Coordinated by the Belgian Institute for Space Aeronomy, BIRA, on behalf of ESA, the campaign tested sensors such as the University of Bremen’s AirMap, the Royal Netherlands Meteorological Institute’s nitrogen dioxide sonde and BIRA’s small whiskbroom imager for trace gases monitoring.
Romania is a relatively new ESA Member State and this is the first Earth observation campaign to be carried out in the country. Notably, the Romanian University of Galati, the National Institute of Aerospace Research and the National Institute for Research and Development in Optoelectronics took part.
In addition, the exercise served to prepare forthcoming intercomparison validation campaigns that may also be carried out in Romania.
Two sites were chosen: Bucharest, a large urban environment with a lot of emissions from traffic – the image above clearly shows the large cloud of nitrogen dioxide emitted from the city, and the Jiu Valley where the large Turceni and Rovinari power stations generate localised plumes.
A Cessna-207 research aircraft, which logged 50 hours of flight, weather balloons and two kinds of unmanned aircraft carried a range of sensors to measure the distribution of nitrogen dioxide, sulphur dioxide and aerosols. Measurements were also taken from instruments on the ground for comparison.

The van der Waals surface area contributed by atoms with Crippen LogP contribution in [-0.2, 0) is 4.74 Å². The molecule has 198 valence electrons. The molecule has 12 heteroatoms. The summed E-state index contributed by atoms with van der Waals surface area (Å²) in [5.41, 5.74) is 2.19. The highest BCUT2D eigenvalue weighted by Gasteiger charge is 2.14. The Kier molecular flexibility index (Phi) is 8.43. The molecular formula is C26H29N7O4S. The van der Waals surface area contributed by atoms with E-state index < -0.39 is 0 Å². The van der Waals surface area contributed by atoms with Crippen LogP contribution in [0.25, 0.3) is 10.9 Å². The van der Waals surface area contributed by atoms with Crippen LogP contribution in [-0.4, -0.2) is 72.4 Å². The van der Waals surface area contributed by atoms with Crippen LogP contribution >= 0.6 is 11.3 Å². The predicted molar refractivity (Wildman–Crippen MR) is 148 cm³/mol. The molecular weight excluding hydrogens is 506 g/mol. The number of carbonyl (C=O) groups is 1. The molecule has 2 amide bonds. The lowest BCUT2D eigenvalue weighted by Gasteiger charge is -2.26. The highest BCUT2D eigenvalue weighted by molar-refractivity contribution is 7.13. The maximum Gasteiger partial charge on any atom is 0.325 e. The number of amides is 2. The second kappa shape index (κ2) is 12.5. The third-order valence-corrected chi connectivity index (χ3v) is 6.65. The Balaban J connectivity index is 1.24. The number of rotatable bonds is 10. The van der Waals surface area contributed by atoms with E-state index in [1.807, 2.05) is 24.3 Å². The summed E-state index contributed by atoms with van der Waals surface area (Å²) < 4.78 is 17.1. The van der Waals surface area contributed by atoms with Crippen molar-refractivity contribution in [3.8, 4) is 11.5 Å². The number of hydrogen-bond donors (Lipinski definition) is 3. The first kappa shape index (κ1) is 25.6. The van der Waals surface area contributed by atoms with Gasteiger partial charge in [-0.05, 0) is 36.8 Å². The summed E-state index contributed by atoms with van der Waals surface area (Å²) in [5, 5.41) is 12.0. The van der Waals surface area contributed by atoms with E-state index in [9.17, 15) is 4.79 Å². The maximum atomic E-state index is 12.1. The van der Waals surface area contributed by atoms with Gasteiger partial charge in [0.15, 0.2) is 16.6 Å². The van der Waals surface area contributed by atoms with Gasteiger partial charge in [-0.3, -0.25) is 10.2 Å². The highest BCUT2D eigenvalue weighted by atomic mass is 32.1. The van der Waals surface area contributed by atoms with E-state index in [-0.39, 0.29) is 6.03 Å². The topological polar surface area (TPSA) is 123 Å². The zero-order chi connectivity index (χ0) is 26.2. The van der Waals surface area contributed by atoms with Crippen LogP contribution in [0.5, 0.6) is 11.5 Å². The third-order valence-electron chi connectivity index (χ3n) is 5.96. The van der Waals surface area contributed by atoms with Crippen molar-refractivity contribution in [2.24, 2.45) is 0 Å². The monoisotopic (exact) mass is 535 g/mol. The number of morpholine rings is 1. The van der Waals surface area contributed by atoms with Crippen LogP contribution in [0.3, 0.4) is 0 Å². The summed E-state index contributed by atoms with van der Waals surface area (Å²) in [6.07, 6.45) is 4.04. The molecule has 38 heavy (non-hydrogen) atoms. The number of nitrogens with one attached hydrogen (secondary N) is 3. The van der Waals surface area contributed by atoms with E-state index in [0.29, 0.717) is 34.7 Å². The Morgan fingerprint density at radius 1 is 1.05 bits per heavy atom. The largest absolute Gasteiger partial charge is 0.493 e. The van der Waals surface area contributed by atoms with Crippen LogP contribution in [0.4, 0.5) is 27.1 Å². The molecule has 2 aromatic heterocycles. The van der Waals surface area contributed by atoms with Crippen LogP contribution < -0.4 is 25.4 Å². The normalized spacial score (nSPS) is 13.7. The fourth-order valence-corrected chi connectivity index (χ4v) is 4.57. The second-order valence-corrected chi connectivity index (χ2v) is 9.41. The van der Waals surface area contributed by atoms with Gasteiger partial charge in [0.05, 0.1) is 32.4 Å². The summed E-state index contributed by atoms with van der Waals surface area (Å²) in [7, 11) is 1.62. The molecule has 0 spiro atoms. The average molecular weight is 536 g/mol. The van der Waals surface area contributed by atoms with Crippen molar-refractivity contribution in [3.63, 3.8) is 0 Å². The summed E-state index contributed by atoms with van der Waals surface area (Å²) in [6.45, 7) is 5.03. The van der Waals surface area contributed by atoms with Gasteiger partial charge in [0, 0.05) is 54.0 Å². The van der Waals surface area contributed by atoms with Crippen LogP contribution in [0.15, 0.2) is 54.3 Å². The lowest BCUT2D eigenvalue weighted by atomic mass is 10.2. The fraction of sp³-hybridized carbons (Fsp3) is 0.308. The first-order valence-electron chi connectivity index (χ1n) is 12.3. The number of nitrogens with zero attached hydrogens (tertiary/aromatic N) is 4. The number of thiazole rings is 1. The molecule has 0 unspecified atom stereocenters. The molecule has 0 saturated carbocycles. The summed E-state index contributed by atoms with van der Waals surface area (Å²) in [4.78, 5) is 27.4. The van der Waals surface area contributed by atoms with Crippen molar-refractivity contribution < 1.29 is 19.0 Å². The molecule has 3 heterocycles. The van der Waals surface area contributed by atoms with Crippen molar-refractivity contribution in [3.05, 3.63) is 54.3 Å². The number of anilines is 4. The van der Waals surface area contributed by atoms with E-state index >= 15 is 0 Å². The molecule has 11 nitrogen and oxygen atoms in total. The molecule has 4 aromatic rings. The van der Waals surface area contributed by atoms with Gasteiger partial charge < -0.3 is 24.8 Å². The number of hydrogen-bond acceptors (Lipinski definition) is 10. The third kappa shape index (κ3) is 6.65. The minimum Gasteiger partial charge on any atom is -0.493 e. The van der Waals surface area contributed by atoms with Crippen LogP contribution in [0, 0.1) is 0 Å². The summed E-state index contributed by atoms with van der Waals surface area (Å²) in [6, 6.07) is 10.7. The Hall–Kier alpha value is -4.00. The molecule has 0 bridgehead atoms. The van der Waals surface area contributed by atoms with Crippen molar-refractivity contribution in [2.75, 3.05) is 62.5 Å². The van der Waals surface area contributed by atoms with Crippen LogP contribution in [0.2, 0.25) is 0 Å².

The multitude of measurements, which are now being analysed, will form an important dataset to help assess the quality of the data from Sentinel-5P.
As its name suggests, Sentinel-5 Precursor is the forerunner of the Sentinel-5 instrument that will be carried on the MetOp Second Generation satellites expected to be operational in 2021.
Since air pollution is an immediate concern, Sentinel-5P is crucial for monitoring and forecasting global air quality, and for arming decision-makers with important information to support policy making until Sentinel-5 takes over.

The President of the French Space Agency, Jean-Yves Le Gall meets the President of the Romanian Space Agency, Marius-Ioan Piso, in Bucharest
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Sunday, 26 October 2014   

On 24 October CNES President Jean-Yves Le Gall met Marius-Ioan Piso, President of the Romanian Space Agency (ROSA) for a meeting organised in Bucharest.

The meeting gave Mr Le Gall and Mr Piso the opportunity to discuss preparations for ESA’s forthcoming Ministerial Council meeting on 2 December in Luxembourg. The two agency heads reviewed issues relating to European launchers, the future of the International Space Station (ISS) and relations between ESA and European Union.

As coordinator of Romanian space activities, ROSA aims to develop Romania's industrial capabilities, particularly in science and technology, to intensify Romania's participation in ESA and European Union programmes, and on fostering international cooperation.

After the meeting, Jean-Yves Le Gall commented: “Marius-Ioan Piso and I had a very constructive meeting. Our fruitful discussions today will help us to prepare in the best way possible for the key forthcoming rendezvous that are set to prove decisive for the future of spacefaring Europe.”